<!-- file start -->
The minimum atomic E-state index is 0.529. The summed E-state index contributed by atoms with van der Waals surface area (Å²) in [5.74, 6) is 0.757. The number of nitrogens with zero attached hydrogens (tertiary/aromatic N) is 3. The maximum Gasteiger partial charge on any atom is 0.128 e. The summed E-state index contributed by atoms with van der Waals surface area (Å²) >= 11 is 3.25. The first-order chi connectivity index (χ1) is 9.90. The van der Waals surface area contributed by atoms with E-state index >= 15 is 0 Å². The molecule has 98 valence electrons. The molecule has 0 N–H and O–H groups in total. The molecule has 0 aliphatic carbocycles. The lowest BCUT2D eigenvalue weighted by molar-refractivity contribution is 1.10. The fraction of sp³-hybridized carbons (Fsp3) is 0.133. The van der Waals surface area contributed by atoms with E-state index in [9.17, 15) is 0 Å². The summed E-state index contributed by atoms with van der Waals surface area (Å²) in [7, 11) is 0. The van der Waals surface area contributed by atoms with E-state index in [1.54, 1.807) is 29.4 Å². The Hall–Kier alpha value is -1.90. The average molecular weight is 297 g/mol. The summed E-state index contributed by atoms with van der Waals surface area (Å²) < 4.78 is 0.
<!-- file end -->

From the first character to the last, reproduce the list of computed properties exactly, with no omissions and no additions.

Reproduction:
The minimum atomic E-state index is 0.529. The summed E-state index contributed by atoms with van der Waals surface area (Å²) in [5.74, 6) is 0.757. The number of nitrogens with zero attached hydrogens (tertiary/aromatic N) is 3. The maximum Gasteiger partial charge on any atom is 0.128 e. The summed E-state index contributed by atoms with van der Waals surface area (Å²) >= 11 is 3.25. The first-order chi connectivity index (χ1) is 9.90. The van der Waals surface area contributed by atoms with E-state index >= 15 is 0 Å². The molecule has 98 valence electrons. The molecule has 0 N–H and O–H groups in total. The molecule has 0 aliphatic carbocycles. The lowest BCUT2D eigenvalue weighted by molar-refractivity contribution is 1.10. The fraction of sp³-hybridized carbons (Fsp3) is 0.133. The van der Waals surface area contributed by atoms with E-state index in [9.17, 15) is 0 Å². The summed E-state index contributed by atoms with van der Waals surface area (Å²) in [7, 11) is 0. The van der Waals surface area contributed by atoms with E-state index in [1.54, 1.807) is 29.4 Å². The Hall–Kier alpha value is -1.90. The average molecular weight is 297 g/mol. The summed E-state index contributed by atoms with van der Waals surface area (Å²) < 4.78 is 0.